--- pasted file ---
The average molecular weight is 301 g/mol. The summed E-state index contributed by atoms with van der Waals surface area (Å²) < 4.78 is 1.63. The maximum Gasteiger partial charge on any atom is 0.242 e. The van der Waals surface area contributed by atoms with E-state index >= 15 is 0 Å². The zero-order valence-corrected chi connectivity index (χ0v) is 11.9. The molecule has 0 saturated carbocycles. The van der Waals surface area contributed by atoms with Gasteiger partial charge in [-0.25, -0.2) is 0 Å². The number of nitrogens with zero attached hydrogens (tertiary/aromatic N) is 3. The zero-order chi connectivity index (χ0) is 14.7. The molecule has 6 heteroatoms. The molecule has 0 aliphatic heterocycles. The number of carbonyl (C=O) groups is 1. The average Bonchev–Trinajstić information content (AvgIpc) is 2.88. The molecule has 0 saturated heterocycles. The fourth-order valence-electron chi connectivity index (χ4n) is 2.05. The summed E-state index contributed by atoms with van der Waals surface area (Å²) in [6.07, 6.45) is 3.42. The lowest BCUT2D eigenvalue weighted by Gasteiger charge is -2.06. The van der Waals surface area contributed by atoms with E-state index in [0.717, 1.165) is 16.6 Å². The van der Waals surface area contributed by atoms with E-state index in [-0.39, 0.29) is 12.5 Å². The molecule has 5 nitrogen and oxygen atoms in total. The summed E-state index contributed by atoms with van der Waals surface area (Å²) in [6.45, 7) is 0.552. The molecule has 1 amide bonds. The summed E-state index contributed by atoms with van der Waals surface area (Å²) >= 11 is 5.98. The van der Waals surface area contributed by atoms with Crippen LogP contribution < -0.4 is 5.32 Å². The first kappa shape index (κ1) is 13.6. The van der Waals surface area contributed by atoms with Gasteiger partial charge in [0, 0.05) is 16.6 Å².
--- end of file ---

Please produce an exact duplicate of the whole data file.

The average molecular weight is 301 g/mol. The summed E-state index contributed by atoms with van der Waals surface area (Å²) < 4.78 is 1.63. The maximum Gasteiger partial charge on any atom is 0.242 e. The van der Waals surface area contributed by atoms with E-state index >= 15 is 0 Å². The zero-order valence-corrected chi connectivity index (χ0v) is 11.9. The molecule has 0 saturated carbocycles. The van der Waals surface area contributed by atoms with Gasteiger partial charge in [-0.25, -0.2) is 0 Å². The number of nitrogens with zero attached hydrogens (tertiary/aromatic N) is 3. The zero-order chi connectivity index (χ0) is 14.7. The molecule has 6 heteroatoms. The molecule has 0 aliphatic heterocycles. The number of carbonyl (C=O) groups is 1. The average Bonchev–Trinajstić information content (AvgIpc) is 2.88. The molecule has 0 saturated heterocycles. The fourth-order valence-electron chi connectivity index (χ4n) is 2.05. The summed E-state index contributed by atoms with van der Waals surface area (Å²) in [6.07, 6.45) is 3.42. The lowest BCUT2D eigenvalue weighted by Gasteiger charge is -2.06. The van der Waals surface area contributed by atoms with E-state index in [0.717, 1.165) is 16.6 Å². The van der Waals surface area contributed by atoms with E-state index in [-0.39, 0.29) is 12.5 Å². The molecule has 5 nitrogen and oxygen atoms in total. The summed E-state index contributed by atoms with van der Waals surface area (Å²) in [6.45, 7) is 0.552. The molecule has 1 amide bonds. The summed E-state index contributed by atoms with van der Waals surface area (Å²) >= 11 is 5.98. The van der Waals surface area contributed by atoms with Crippen LogP contribution < -0.4 is 5.32 Å². The first kappa shape index (κ1) is 13.6. The van der Waals surface area contributed by atoms with Gasteiger partial charge in [0, 0.05) is 16.6 Å².